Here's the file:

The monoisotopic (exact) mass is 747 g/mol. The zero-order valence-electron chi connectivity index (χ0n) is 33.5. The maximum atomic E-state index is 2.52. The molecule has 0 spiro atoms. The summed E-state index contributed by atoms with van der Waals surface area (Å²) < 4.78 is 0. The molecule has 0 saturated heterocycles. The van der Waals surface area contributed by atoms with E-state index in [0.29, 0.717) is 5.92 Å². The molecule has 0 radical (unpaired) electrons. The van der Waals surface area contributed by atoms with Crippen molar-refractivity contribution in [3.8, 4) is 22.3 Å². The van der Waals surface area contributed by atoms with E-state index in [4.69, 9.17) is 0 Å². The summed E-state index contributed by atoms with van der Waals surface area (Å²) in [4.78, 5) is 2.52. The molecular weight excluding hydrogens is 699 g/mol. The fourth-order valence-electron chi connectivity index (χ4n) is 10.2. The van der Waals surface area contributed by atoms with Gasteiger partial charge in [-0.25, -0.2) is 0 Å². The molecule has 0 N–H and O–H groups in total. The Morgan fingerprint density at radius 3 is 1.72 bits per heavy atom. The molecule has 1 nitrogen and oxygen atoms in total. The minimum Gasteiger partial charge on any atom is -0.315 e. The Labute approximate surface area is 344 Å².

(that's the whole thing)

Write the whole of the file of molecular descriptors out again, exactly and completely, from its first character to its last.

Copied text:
The monoisotopic (exact) mass is 747 g/mol. The zero-order valence-electron chi connectivity index (χ0n) is 33.5. The maximum atomic E-state index is 2.52. The molecule has 0 spiro atoms. The summed E-state index contributed by atoms with van der Waals surface area (Å²) < 4.78 is 0. The molecule has 0 saturated heterocycles. The van der Waals surface area contributed by atoms with E-state index in [0.29, 0.717) is 5.92 Å². The molecule has 0 radical (unpaired) electrons. The van der Waals surface area contributed by atoms with Crippen molar-refractivity contribution in [3.8, 4) is 22.3 Å². The van der Waals surface area contributed by atoms with E-state index in [4.69, 9.17) is 0 Å². The summed E-state index contributed by atoms with van der Waals surface area (Å²) in [4.78, 5) is 2.52. The molecular weight excluding hydrogens is 699 g/mol. The fourth-order valence-electron chi connectivity index (χ4n) is 10.2. The van der Waals surface area contributed by atoms with Gasteiger partial charge in [-0.25, -0.2) is 0 Å². The molecule has 0 N–H and O–H groups in total. The Morgan fingerprint density at radius 3 is 1.72 bits per heavy atom. The molecule has 1 nitrogen and oxygen atoms in total. The minimum Gasteiger partial charge on any atom is -0.315 e. The Labute approximate surface area is 344 Å².